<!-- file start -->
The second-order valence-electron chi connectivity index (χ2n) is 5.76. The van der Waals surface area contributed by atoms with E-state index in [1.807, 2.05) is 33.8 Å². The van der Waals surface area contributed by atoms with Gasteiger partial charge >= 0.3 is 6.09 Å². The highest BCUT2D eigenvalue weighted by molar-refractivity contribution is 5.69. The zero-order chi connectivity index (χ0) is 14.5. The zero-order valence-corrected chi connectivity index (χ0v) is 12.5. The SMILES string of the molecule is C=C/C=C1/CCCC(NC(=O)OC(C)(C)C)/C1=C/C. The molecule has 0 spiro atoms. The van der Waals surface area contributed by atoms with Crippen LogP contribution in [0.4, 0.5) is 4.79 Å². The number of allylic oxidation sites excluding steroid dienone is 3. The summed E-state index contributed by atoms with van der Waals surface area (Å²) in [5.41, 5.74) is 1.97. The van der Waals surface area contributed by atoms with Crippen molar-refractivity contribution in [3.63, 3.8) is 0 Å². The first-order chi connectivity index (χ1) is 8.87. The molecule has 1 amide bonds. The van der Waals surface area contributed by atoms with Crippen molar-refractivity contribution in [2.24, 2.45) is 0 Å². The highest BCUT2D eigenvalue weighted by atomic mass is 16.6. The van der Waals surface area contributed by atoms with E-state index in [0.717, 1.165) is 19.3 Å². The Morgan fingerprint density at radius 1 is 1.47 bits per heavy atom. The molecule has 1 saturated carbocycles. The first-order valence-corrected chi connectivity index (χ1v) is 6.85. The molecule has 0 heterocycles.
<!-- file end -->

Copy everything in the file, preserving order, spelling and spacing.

The second-order valence-electron chi connectivity index (χ2n) is 5.76. The van der Waals surface area contributed by atoms with E-state index in [1.807, 2.05) is 33.8 Å². The van der Waals surface area contributed by atoms with Gasteiger partial charge >= 0.3 is 6.09 Å². The highest BCUT2D eigenvalue weighted by molar-refractivity contribution is 5.69. The zero-order chi connectivity index (χ0) is 14.5. The zero-order valence-corrected chi connectivity index (χ0v) is 12.5. The SMILES string of the molecule is C=C/C=C1/CCCC(NC(=O)OC(C)(C)C)/C1=C/C. The molecule has 0 spiro atoms. The van der Waals surface area contributed by atoms with Crippen LogP contribution in [0.4, 0.5) is 4.79 Å². The number of allylic oxidation sites excluding steroid dienone is 3. The summed E-state index contributed by atoms with van der Waals surface area (Å²) in [5.41, 5.74) is 1.97. The van der Waals surface area contributed by atoms with Crippen molar-refractivity contribution in [3.63, 3.8) is 0 Å². The first-order chi connectivity index (χ1) is 8.87. The molecule has 1 amide bonds. The van der Waals surface area contributed by atoms with Crippen molar-refractivity contribution in [2.24, 2.45) is 0 Å². The highest BCUT2D eigenvalue weighted by atomic mass is 16.6. The van der Waals surface area contributed by atoms with E-state index in [0.717, 1.165) is 19.3 Å². The Morgan fingerprint density at radius 1 is 1.47 bits per heavy atom. The molecule has 1 saturated carbocycles. The first-order valence-corrected chi connectivity index (χ1v) is 6.85. The molecule has 0 heterocycles.